Getting Started with Microsoft Flow

By - March 24, 2017

Last month I used Microsoft Flow for the first time, and all I can say is, “Where have you been my whole life!?” First, it’s a free service that Microsoft offers. That’s right! It’s free! The service allows you to create automated flows between hundreds of applications and services. You can set up flows to synchronize files, get data, and send email notifications. You can even use Flow with applications like Power Apps, SharePoint, and Microsoft Dynamics 365. Currently, Microsoft has a long list of applications and services that Flow can be integrated with, and the list is continually expanding. Additionally, Microsoft has created templates that make it easy to quickly create a new flow. Flow users can also submit their flow to the Microsoft Flow site for public use. You may be able to find a template that suits your needs, but you can also create a flow from scratch.

I am going to start off this Microsoft Flow series by showing you how to create a new flow from a template. First, you need to make sure you have a Microsoft account, or sign up to use Flow by going to

Once you’re signed up, you can browse through the pre-made templates by clicking Templates on the top navigation bar. There are a lot of templates, so you can filter at the top of the screen using the Showing and Sorted by options. Additionally, you can search for a template in the top navigation bar.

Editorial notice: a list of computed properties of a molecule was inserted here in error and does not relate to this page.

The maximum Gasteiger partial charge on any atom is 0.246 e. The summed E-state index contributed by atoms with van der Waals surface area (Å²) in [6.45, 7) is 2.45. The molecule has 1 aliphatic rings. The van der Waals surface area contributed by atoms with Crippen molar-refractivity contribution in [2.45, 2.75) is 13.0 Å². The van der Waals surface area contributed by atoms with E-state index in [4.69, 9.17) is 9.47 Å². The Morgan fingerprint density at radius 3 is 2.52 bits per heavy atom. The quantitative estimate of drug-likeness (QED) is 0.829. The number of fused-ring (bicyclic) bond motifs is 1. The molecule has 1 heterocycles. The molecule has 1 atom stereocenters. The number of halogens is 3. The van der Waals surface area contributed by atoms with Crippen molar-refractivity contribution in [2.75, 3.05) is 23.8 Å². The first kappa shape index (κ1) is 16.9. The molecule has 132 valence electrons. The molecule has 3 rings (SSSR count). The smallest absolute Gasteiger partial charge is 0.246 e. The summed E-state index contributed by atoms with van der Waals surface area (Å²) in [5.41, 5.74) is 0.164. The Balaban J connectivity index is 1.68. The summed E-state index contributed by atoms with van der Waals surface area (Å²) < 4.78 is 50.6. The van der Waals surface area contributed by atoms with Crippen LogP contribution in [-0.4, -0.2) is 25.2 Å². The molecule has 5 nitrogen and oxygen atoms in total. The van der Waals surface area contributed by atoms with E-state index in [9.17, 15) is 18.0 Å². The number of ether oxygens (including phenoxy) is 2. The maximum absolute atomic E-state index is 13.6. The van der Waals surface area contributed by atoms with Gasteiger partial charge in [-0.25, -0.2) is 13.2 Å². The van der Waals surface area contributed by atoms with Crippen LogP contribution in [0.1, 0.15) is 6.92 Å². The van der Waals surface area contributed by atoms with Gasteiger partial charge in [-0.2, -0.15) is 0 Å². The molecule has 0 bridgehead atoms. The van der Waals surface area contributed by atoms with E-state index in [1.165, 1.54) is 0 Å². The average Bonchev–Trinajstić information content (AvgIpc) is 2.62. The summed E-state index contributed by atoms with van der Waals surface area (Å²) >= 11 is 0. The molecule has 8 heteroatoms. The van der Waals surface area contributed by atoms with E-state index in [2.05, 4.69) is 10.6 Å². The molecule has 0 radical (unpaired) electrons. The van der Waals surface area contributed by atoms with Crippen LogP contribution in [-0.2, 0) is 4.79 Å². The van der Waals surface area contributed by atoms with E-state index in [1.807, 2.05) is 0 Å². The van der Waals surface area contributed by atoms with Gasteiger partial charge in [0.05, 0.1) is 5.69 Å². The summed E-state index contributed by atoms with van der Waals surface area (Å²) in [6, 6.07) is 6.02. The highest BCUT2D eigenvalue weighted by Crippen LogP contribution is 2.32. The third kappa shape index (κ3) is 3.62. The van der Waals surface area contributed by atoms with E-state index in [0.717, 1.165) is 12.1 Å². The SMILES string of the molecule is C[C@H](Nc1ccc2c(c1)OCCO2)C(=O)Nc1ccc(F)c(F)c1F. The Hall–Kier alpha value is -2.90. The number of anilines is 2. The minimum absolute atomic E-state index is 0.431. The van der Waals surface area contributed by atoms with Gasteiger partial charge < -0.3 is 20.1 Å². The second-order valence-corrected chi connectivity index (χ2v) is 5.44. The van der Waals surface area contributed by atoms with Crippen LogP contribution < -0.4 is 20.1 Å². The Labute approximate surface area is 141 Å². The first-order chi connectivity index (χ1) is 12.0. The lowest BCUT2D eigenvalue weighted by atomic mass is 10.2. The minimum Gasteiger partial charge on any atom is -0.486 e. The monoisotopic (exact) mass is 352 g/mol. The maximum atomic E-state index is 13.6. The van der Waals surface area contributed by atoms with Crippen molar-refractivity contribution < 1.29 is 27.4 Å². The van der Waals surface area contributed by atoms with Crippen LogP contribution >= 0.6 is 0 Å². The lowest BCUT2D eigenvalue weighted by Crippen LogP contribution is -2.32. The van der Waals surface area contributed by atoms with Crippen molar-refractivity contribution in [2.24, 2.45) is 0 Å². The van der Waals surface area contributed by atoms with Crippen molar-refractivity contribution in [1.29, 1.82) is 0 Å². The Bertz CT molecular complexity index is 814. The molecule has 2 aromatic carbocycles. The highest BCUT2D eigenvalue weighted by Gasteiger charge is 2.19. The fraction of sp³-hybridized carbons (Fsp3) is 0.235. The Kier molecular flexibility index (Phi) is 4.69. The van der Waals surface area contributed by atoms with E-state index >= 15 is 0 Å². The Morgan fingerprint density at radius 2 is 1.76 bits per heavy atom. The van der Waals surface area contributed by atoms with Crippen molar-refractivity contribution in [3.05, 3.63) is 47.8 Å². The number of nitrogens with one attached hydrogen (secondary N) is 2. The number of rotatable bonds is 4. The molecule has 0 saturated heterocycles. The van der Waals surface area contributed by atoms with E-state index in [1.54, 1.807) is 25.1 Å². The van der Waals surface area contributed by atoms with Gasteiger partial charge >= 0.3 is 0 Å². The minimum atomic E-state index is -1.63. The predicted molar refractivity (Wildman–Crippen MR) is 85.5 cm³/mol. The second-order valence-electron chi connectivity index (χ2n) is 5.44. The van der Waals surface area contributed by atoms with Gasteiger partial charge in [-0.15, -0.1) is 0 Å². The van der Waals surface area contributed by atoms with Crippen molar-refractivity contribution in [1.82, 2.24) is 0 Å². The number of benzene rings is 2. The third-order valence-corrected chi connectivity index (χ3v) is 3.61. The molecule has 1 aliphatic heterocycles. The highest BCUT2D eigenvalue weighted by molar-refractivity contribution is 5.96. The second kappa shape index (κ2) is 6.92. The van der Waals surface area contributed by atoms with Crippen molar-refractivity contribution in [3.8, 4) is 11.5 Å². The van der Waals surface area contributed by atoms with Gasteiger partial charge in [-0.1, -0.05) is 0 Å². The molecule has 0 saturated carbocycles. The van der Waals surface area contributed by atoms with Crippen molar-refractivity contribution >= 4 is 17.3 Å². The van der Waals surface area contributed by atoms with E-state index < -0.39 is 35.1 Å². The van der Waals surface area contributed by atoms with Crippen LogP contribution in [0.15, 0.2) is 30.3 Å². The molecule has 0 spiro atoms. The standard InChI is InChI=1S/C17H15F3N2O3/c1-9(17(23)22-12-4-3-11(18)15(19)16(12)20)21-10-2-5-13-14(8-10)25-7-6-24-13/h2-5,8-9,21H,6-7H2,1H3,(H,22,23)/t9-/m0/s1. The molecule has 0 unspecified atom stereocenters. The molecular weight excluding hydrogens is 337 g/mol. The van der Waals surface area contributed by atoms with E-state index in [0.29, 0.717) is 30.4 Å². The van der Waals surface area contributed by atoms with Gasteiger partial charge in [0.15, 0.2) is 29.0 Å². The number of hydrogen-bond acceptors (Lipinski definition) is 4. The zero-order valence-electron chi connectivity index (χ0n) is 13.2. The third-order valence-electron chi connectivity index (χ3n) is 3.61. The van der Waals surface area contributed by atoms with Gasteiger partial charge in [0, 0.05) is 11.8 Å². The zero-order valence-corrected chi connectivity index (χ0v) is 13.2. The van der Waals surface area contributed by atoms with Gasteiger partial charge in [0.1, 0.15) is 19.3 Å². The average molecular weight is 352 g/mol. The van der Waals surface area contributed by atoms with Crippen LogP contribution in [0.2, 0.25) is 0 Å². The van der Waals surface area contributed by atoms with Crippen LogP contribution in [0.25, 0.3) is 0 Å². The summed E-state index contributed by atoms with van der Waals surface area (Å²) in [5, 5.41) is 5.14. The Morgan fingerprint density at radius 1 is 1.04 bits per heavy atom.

Once you find a template you want to use, you can select it and customize it. I am going to create a flow that will send a push notification when I receive an email from my boss. Let’s take a look!

  1. When I select the template I want to use, Flow will ask me which account I want to use for each of the services used in the flow. At this point, I select the accounts I wish to use. I can also switch accounts here if I need to. Once I’m done, I can click Create Flow.


  1. Now the new flow is running, and I can manage the flow by clicking Manage to customize the workflow.


  1. I can select my new flow from the list and see the flow and each of the elements and conditional elements. To update the flow, I can click Update flow.


  1. Here, I can also add dynamic content to each of the elements in the flow. For my flow, I want to specify my boss’ email address.


  1. Then I have conditional elements I can set up. For this flow, if an email is sent to me from, I will receive a push notification. If it’s not from, the flow will do nothing.
  2. Next, I can click Update flow and my flow will be updated with the new value.

How easy is that? It’s crazy! In next month’s blog, I will expand on Microsoft Flow by explaining values within flows and show you how to create more flows to make your life easier. Don’t miss it!

Want to learn more? Visit for eLearning courses and information about our hosted training classes in Denver! Or Contact our Microsoft Dynamics experts at RSM (855) 437-7201.

by Meghan McMullen for RSM

@MeghanRSM on Twitter


Receive Posts by Email

Subscribe and receive notifications of new posts by email.